I am a true crime fan.
I started reading about ghosts, aliens and murderers when I was pretty young. There were Time Life books that I took out of the library multiple times. I read about unsolved crimes and watched Robert Stack on Unsolved Mysteries. I learned about serial killers – the Zodiac, the Manson family.
I may have been young, but I was absolutely fascinated.
I continue to be fascinated – even though I thought it was this really weird thing to be interested in. Then along came podcasts – now I know thousands if not millions of people are interested in true crime.
But with true crime podcasts came a backlash about glorifying these horrific murders, making the (mostly) men famous and forgetting about the victims and their families. It’s an argument I understand, but I also think it’s human nature to be fascinated by a person who can do something most of us can’t fathom.
And I also know we’ve been fascinated for a long time. This year I read Lucy Worsley’s The Art of the English Murder and she talks about people flocking to murder scenes – actually going inside to see for themselves.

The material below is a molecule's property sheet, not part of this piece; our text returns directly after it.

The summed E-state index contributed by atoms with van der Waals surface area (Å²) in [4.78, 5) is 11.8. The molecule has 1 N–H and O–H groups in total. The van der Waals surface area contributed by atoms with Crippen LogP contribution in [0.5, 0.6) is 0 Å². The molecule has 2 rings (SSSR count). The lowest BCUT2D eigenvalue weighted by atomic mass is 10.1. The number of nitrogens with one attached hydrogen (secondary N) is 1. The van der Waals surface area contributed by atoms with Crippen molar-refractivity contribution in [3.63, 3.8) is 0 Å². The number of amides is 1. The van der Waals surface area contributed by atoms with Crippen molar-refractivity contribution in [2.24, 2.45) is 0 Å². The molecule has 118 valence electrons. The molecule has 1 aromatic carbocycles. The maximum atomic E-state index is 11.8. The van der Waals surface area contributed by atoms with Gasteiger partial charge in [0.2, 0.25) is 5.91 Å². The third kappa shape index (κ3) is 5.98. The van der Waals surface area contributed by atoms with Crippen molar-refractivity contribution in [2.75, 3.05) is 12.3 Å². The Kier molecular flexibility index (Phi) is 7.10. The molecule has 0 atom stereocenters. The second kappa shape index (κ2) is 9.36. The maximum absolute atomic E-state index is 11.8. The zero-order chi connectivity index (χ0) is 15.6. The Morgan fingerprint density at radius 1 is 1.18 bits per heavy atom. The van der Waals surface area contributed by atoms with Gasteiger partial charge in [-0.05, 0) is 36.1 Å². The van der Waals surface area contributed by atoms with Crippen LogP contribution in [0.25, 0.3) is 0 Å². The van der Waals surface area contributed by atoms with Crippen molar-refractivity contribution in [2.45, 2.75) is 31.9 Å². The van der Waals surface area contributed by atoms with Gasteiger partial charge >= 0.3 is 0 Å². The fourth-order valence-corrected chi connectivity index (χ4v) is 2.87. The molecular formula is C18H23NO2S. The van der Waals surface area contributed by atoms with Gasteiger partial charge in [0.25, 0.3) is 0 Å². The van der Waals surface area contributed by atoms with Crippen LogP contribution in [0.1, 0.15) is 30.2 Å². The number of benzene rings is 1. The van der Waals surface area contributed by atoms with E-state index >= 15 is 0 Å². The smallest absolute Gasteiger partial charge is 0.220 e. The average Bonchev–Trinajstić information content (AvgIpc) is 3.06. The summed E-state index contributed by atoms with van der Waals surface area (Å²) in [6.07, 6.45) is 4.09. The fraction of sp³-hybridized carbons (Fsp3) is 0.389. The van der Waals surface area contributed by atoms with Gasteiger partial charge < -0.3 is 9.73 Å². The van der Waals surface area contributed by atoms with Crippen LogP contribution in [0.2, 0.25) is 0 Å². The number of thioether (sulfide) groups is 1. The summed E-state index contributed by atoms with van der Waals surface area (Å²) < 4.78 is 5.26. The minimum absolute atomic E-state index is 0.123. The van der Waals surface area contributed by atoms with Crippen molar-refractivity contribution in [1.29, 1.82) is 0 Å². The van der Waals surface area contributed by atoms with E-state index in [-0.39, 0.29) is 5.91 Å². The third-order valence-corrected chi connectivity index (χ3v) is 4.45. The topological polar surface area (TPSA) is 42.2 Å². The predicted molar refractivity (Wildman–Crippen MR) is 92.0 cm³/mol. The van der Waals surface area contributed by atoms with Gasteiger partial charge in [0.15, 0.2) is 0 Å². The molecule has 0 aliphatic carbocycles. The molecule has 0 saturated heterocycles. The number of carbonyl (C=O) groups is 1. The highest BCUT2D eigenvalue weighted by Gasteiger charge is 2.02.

I did a ghost tour in this city a few years ago and they talked about the crowds that used to gather around the gallows to watch a condemned man drop to his death.
I started thinking about all this after reading this article about Penny Dreadfuls. It’s in our history. It’s part of our psychology.
I also know the true crime buffs are learning more and more about evidence, crime solving, identification and the justice system than ever before. Groups of these people come together to look at evidence, call for new trials, identify John or Jane Does.
One podcast I listen to just helped get an arrest made in one case.
Overall, I don’t believe that I’m abnormal anymore, for being intrigued, and I do believe that many of these resources show people that the justice system is broken – and the more people who are looking closely at it, the better.